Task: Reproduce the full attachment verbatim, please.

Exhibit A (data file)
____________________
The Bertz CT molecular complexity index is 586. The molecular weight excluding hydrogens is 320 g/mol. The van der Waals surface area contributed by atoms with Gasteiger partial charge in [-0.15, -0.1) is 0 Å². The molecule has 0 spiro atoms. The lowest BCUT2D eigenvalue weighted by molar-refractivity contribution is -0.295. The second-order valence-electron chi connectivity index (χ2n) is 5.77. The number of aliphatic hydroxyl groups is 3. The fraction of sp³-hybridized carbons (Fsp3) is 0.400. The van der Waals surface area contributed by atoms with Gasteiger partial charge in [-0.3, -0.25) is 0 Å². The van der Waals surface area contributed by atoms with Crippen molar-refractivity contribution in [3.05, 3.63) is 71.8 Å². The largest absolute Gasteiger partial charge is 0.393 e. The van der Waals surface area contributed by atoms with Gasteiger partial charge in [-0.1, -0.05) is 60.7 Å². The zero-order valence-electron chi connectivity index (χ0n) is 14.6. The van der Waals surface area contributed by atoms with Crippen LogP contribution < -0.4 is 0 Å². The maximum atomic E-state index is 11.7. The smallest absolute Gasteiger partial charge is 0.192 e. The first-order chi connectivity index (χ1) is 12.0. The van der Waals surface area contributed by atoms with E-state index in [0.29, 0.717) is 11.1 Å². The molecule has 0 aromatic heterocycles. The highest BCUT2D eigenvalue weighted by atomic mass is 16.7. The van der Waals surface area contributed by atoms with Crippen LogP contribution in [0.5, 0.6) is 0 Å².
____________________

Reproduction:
The Bertz CT molecular complexity index is 586. The molecular weight excluding hydrogens is 320 g/mol. The van der Waals surface area contributed by atoms with Gasteiger partial charge in [-0.15, -0.1) is 0 Å². The molecule has 0 spiro atoms. The lowest BCUT2D eigenvalue weighted by molar-refractivity contribution is -0.295. The second-order valence-electron chi connectivity index (χ2n) is 5.77. The number of aliphatic hydroxyl groups is 3. The fraction of sp³-hybridized carbons (Fsp3) is 0.400. The van der Waals surface area contributed by atoms with Gasteiger partial charge in [-0.3, -0.25) is 0 Å². The van der Waals surface area contributed by atoms with Crippen molar-refractivity contribution in [3.05, 3.63) is 71.8 Å². The largest absolute Gasteiger partial charge is 0.393 e. The van der Waals surface area contributed by atoms with Gasteiger partial charge in [-0.1, -0.05) is 60.7 Å². The zero-order valence-electron chi connectivity index (χ0n) is 14.6. The van der Waals surface area contributed by atoms with Crippen LogP contribution < -0.4 is 0 Å². The maximum atomic E-state index is 11.7. The smallest absolute Gasteiger partial charge is 0.192 e. The first-order chi connectivity index (χ1) is 12.0. The van der Waals surface area contributed by atoms with E-state index in [0.29, 0.717) is 11.1 Å². The molecule has 0 aromatic heterocycles. The highest BCUT2D eigenvalue weighted by atomic mass is 16.7. The van der Waals surface area contributed by atoms with Crippen LogP contribution in [0.5, 0.6) is 0 Å².